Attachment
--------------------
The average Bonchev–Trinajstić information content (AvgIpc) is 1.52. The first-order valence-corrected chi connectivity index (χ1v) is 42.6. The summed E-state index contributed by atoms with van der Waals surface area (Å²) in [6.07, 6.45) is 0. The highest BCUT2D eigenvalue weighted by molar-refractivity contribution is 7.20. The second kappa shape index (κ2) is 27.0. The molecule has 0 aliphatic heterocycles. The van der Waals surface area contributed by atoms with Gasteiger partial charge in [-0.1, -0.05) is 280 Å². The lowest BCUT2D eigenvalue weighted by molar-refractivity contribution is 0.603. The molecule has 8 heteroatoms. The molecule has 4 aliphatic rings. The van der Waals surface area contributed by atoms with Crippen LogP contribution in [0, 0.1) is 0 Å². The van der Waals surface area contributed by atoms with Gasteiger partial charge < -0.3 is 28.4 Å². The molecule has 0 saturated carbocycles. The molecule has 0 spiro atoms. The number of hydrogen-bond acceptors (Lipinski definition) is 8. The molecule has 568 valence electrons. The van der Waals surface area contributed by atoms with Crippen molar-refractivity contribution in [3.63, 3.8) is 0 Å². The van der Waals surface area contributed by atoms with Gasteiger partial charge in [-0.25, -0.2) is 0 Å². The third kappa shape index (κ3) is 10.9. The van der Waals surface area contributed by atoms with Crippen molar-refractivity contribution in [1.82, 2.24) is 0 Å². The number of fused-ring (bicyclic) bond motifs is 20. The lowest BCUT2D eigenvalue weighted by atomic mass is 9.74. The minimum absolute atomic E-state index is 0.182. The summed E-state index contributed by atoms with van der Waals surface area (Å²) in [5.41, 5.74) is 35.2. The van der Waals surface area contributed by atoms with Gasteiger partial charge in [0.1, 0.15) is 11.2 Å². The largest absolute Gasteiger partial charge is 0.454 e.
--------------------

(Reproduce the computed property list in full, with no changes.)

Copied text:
The average Bonchev–Trinajstić information content (AvgIpc) is 1.52. The first-order valence-corrected chi connectivity index (χ1v) is 42.6. The summed E-state index contributed by atoms with van der Waals surface area (Å²) in [6.07, 6.45) is 0. The highest BCUT2D eigenvalue weighted by molar-refractivity contribution is 7.20. The second kappa shape index (κ2) is 27.0. The molecule has 0 aliphatic heterocycles. The van der Waals surface area contributed by atoms with Gasteiger partial charge in [-0.1, -0.05) is 280 Å². The lowest BCUT2D eigenvalue weighted by molar-refractivity contribution is 0.603. The molecule has 8 heteroatoms. The molecule has 4 aliphatic rings. The van der Waals surface area contributed by atoms with Crippen LogP contribution in [0, 0.1) is 0 Å². The van der Waals surface area contributed by atoms with Gasteiger partial charge < -0.3 is 28.4 Å². The molecule has 0 saturated carbocycles. The molecule has 0 spiro atoms. The number of hydrogen-bond acceptors (Lipinski definition) is 8. The molecule has 568 valence electrons. The van der Waals surface area contributed by atoms with Crippen molar-refractivity contribution in [3.63, 3.8) is 0 Å². The van der Waals surface area contributed by atoms with Gasteiger partial charge in [-0.25, -0.2) is 0 Å². The third kappa shape index (κ3) is 10.9. The van der Waals surface area contributed by atoms with Crippen molar-refractivity contribution in [1.82, 2.24) is 0 Å². The number of fused-ring (bicyclic) bond motifs is 20. The lowest BCUT2D eigenvalue weighted by atomic mass is 9.74. The minimum absolute atomic E-state index is 0.182. The summed E-state index contributed by atoms with van der Waals surface area (Å²) in [5.41, 5.74) is 35.2. The van der Waals surface area contributed by atoms with Gasteiger partial charge in [0.1, 0.15) is 11.2 Å². The largest absolute Gasteiger partial charge is 0.454 e.